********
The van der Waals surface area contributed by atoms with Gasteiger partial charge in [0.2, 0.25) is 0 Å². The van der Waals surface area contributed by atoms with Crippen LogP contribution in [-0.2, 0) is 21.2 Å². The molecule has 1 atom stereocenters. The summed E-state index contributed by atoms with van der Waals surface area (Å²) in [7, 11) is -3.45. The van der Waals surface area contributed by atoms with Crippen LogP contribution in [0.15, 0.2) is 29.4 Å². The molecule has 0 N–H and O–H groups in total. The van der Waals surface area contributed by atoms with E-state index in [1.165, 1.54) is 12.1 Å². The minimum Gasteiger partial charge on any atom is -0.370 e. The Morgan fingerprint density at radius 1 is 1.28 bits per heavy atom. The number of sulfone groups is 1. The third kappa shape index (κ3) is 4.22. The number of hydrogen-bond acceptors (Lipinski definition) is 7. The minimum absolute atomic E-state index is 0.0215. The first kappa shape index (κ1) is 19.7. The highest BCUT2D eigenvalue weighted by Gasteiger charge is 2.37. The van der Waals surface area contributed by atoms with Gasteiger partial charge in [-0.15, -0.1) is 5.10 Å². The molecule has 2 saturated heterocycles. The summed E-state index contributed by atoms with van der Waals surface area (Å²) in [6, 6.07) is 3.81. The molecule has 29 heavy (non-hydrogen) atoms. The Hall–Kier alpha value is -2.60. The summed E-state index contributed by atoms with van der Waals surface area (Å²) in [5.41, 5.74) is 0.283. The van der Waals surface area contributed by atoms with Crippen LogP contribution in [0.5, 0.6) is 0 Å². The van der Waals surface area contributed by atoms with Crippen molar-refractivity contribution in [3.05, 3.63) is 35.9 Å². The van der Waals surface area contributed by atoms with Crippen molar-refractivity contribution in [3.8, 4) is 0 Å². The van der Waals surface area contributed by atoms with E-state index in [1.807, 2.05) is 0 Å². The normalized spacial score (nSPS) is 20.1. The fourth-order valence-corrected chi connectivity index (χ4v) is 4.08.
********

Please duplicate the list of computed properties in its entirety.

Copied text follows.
The van der Waals surface area contributed by atoms with Gasteiger partial charge in [0.2, 0.25) is 0 Å². The van der Waals surface area contributed by atoms with Crippen LogP contribution in [-0.2, 0) is 21.2 Å². The molecule has 1 atom stereocenters. The summed E-state index contributed by atoms with van der Waals surface area (Å²) in [7, 11) is -3.45. The van der Waals surface area contributed by atoms with Crippen LogP contribution in [0.15, 0.2) is 29.4 Å². The molecule has 0 N–H and O–H groups in total. The van der Waals surface area contributed by atoms with E-state index in [1.165, 1.54) is 12.1 Å². The minimum Gasteiger partial charge on any atom is -0.370 e. The Morgan fingerprint density at radius 1 is 1.28 bits per heavy atom. The number of sulfone groups is 1. The third kappa shape index (κ3) is 4.22. The number of hydrogen-bond acceptors (Lipinski definition) is 7. The minimum absolute atomic E-state index is 0.0215. The first kappa shape index (κ1) is 19.7. The highest BCUT2D eigenvalue weighted by Gasteiger charge is 2.37. The van der Waals surface area contributed by atoms with Gasteiger partial charge in [-0.15, -0.1) is 5.10 Å². The molecule has 2 saturated heterocycles. The summed E-state index contributed by atoms with van der Waals surface area (Å²) in [6, 6.07) is 3.81. The molecule has 29 heavy (non-hydrogen) atoms. The Hall–Kier alpha value is -2.60. The summed E-state index contributed by atoms with van der Waals surface area (Å²) in [5.41, 5.74) is 0.283. The van der Waals surface area contributed by atoms with Crippen LogP contribution in [0.5, 0.6) is 0 Å². The van der Waals surface area contributed by atoms with Crippen molar-refractivity contribution in [3.05, 3.63) is 35.9 Å². The van der Waals surface area contributed by atoms with Crippen molar-refractivity contribution in [3.8, 4) is 0 Å². The van der Waals surface area contributed by atoms with E-state index in [1.807, 2.05) is 0 Å². The normalized spacial score (nSPS) is 20.1. The fourth-order valence-corrected chi connectivity index (χ4v) is 4.08.